Making XiFi secure against Venom

[This post originally appeared on the XiFi blog – ICCLab@ZHAW is a partner in XiFi and is responsible for operating the Zurich node.]

As with any open compute systems, security is a serious issue which cannot be taken lightly. XiFi takes security seriously and has regular reviews of security issues which arise during node operations.

As well as being reactive to specific incidents, proper security processes require regular upgrading and patching of systems. The Venom threat which was announced in April is real for many of the systems in XiFi as the KVM hypervisor is quite widely used. Consequently, it was necessary to upgrade systems to secure them against this threat. Here we offer a few points on our experience with this quite fundamental upgrade.

The Venom vulnerability exploits a weakness in the Floppy Disk Controller in qemu. Securing systems against Venom requires upgrading to a newer version of qemu (terminating any existing qemu processes and typically restarting the host). In an operational KVM-based system, the VMs are running in qemu environments so a simple qemu upgrade without terminating existing qemu process does not remove the vulnerability; for this reason, upgrading the system with minimal user impact is a little complex.

Our basic approach to perform the upgrade involved evacuating a single host – moving all VMs on that host to other hosts in the system – and then performing the upgrade on that system. As Openstack is not a bulletproof platform as yet, we did this with caution, moving VMs one by one, ensuring that VMs were not affected by the move (by checking network connectivity for those that had public IP address and checking the console for a sample of the remainder). We used the block migration mechanism supported by Openstack – even though this can be somewhat less efficient (depending on configuration), it is more widely applicable and does not require setup of NFS shares between hosts. Overall, this part of the process was quite time-consuming.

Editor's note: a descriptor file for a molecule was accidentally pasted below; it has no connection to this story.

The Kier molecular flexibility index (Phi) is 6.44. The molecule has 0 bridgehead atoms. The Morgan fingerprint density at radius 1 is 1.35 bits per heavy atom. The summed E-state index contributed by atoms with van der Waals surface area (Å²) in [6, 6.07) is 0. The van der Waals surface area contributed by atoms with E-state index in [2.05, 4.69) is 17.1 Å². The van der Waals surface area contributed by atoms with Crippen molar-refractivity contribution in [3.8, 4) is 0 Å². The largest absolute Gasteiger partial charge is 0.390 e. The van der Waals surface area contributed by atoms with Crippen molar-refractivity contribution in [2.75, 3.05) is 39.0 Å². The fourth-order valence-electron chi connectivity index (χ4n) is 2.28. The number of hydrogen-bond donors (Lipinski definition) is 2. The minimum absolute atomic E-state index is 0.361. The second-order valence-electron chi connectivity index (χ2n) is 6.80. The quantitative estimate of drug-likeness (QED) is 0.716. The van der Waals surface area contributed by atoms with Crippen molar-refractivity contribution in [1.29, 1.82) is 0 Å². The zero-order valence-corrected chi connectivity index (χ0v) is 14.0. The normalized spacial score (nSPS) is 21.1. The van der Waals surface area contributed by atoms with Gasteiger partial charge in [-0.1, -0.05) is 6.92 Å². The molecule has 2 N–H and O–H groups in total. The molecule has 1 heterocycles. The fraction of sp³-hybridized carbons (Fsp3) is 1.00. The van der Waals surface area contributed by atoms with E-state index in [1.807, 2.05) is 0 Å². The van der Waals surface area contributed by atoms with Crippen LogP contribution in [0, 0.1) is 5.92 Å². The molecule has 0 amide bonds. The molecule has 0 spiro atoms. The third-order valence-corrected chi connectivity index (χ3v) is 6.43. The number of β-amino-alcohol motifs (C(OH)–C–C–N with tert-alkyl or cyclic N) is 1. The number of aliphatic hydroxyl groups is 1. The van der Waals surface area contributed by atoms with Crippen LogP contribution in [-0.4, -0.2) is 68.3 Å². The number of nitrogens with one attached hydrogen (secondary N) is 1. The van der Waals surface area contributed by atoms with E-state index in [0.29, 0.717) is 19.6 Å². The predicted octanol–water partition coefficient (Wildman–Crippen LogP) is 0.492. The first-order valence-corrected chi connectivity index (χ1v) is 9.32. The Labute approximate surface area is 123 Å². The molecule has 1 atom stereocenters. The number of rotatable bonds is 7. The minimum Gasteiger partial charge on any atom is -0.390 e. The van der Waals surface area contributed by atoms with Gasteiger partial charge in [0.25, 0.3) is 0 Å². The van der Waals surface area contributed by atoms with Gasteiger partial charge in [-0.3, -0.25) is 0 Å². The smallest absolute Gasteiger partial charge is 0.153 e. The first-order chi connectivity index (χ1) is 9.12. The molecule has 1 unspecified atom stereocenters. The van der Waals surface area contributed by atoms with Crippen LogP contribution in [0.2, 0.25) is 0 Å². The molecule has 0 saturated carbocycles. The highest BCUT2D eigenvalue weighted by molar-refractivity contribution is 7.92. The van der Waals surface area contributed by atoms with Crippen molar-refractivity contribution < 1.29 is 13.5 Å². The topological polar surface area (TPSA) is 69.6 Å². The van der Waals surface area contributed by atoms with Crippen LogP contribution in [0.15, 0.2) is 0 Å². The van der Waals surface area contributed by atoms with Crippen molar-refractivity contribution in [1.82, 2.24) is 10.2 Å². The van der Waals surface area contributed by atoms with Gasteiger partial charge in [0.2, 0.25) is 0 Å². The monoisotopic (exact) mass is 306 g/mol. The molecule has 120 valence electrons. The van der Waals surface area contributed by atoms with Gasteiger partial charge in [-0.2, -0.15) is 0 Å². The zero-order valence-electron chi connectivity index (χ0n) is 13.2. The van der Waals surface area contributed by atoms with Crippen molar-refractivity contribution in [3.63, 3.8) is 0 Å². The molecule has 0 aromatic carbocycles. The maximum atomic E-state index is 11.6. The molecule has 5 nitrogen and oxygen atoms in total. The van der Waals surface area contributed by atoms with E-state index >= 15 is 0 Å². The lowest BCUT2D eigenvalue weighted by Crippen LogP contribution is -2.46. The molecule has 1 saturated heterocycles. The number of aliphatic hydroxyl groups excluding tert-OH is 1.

Once all VMs had been moved from a host, it was relatively straightforward to upgrade qemu. As we had deployed our node using Mirantis Fuel, we followed the instructions provided by Mirantis to perform the upgrade. For us, there were a couple of points missing in this documentation – there were more package dependencies (not so many – about 10) which we had to install manually from the Mirantis repo. Also, for a deployment with Fuel 5.1.1 (which we had), the documentation erroneously omits an upgrade to one important process – qemu-kvm. Once we had downloaded and installed the packages manually (using dpkg), we could reboot the system and it was then secure.

In this manner, we upgraded all of our hosts and service to the users was not impacted (as far as we know)…and now we wait for the next vulnerability to be discovered!

Cloud High Availability: how to select the right technologies

There are many different technologies which can increase availability of a cloud infrastructure. In our newest Techcouting paper we evaluate several HA technologies in order to define a HA architecture for an OpenStack deployment which is part of the XiFi project. HA technologies can be grouped in the following classes: